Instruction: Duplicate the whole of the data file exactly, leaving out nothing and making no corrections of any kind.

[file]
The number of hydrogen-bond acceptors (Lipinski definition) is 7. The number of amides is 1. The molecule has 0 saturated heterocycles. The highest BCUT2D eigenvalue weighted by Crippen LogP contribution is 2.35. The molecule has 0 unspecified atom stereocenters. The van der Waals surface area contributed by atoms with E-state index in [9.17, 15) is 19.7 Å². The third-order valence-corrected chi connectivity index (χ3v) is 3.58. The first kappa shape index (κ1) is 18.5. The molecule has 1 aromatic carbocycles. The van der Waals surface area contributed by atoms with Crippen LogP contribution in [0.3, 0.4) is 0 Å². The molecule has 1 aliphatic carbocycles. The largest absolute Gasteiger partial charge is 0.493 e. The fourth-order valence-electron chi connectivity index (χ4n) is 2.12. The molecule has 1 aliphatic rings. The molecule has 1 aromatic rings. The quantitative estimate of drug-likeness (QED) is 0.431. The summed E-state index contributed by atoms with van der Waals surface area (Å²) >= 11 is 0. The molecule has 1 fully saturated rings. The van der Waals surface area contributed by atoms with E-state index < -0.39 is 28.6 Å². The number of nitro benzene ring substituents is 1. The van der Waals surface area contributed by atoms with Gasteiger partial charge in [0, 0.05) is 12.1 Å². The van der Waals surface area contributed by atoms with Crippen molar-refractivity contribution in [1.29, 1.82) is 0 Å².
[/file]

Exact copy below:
The number of hydrogen-bond acceptors (Lipinski definition) is 7. The number of amides is 1. The molecule has 0 saturated heterocycles. The highest BCUT2D eigenvalue weighted by Crippen LogP contribution is 2.35. The molecule has 0 unspecified atom stereocenters. The van der Waals surface area contributed by atoms with E-state index in [9.17, 15) is 19.7 Å². The third-order valence-corrected chi connectivity index (χ3v) is 3.58. The first kappa shape index (κ1) is 18.5. The molecule has 1 aromatic carbocycles. The van der Waals surface area contributed by atoms with Crippen LogP contribution in [0.3, 0.4) is 0 Å². The molecule has 1 aliphatic carbocycles. The largest absolute Gasteiger partial charge is 0.493 e. The fourth-order valence-electron chi connectivity index (χ4n) is 2.12. The molecule has 1 aliphatic rings. The molecule has 1 aromatic rings. The quantitative estimate of drug-likeness (QED) is 0.431. The summed E-state index contributed by atoms with van der Waals surface area (Å²) >= 11 is 0. The molecule has 1 fully saturated rings. The van der Waals surface area contributed by atoms with E-state index < -0.39 is 28.6 Å². The number of nitro benzene ring substituents is 1. The van der Waals surface area contributed by atoms with Gasteiger partial charge in [0, 0.05) is 12.1 Å². The van der Waals surface area contributed by atoms with Crippen molar-refractivity contribution in [1.29, 1.82) is 0 Å².